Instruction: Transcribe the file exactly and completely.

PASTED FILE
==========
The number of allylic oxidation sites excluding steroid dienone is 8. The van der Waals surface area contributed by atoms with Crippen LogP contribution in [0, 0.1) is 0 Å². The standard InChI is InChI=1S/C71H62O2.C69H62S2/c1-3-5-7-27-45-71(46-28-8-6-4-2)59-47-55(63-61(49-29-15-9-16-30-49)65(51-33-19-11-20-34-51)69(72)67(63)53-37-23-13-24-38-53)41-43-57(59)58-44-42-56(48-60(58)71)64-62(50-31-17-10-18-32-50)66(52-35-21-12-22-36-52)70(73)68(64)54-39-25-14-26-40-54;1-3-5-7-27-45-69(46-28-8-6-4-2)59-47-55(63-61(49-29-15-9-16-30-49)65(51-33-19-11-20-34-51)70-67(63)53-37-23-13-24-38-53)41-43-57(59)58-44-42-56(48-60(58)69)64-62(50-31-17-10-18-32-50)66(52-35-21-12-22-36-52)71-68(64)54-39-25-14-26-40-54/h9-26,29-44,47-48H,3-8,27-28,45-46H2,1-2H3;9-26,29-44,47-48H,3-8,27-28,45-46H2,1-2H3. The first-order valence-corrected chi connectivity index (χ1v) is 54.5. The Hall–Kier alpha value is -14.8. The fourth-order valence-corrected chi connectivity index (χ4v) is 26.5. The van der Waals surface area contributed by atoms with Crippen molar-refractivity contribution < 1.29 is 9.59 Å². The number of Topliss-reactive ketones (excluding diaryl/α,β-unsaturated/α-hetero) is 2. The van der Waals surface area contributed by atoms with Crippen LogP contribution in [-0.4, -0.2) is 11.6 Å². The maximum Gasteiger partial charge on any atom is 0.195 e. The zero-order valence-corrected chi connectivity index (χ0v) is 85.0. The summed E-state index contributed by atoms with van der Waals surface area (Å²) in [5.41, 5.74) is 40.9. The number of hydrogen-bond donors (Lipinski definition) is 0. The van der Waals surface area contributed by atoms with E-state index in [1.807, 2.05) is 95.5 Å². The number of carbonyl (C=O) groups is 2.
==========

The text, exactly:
The number of allylic oxidation sites excluding steroid dienone is 8. The van der Waals surface area contributed by atoms with Crippen LogP contribution in [0, 0.1) is 0 Å². The standard InChI is InChI=1S/C71H62O2.C69H62S2/c1-3-5-7-27-45-71(46-28-8-6-4-2)59-47-55(63-61(49-29-15-9-16-30-49)65(51-33-19-11-20-34-51)69(72)67(63)53-37-23-13-24-38-53)41-43-57(59)58-44-42-56(48-60(58)71)64-62(50-31-17-10-18-32-50)66(52-35-21-12-22-36-52)70(73)68(64)54-39-25-14-26-40-54;1-3-5-7-27-45-69(46-28-8-6-4-2)59-47-55(63-61(49-29-15-9-16-30-49)65(51-33-19-11-20-34-51)70-67(63)53-37-23-13-24-38-53)41-43-57(59)58-44-42-56(48-60(58)69)64-62(50-31-17-10-18-32-50)66(52-35-21-12-22-36-52)71-68(64)54-39-25-14-26-40-54/h9-26,29-44,47-48H,3-8,27-28,45-46H2,1-2H3;9-26,29-44,47-48H,3-8,27-28,45-46H2,1-2H3. The first-order valence-corrected chi connectivity index (χ1v) is 54.5. The Hall–Kier alpha value is -14.8. The fourth-order valence-corrected chi connectivity index (χ4v) is 26.5. The van der Waals surface area contributed by atoms with Crippen molar-refractivity contribution < 1.29 is 9.59 Å². The number of Topliss-reactive ketones (excluding diaryl/α,β-unsaturated/α-hetero) is 2. The van der Waals surface area contributed by atoms with Crippen LogP contribution in [-0.4, -0.2) is 11.6 Å². The maximum Gasteiger partial charge on any atom is 0.195 e. The zero-order valence-corrected chi connectivity index (χ0v) is 85.0. The summed E-state index contributed by atoms with van der Waals surface area (Å²) in [5.41, 5.74) is 40.9. The number of hydrogen-bond donors (Lipinski definition) is 0. The van der Waals surface area contributed by atoms with E-state index in [1.807, 2.05) is 95.5 Å². The number of carbonyl (C=O) groups is 2.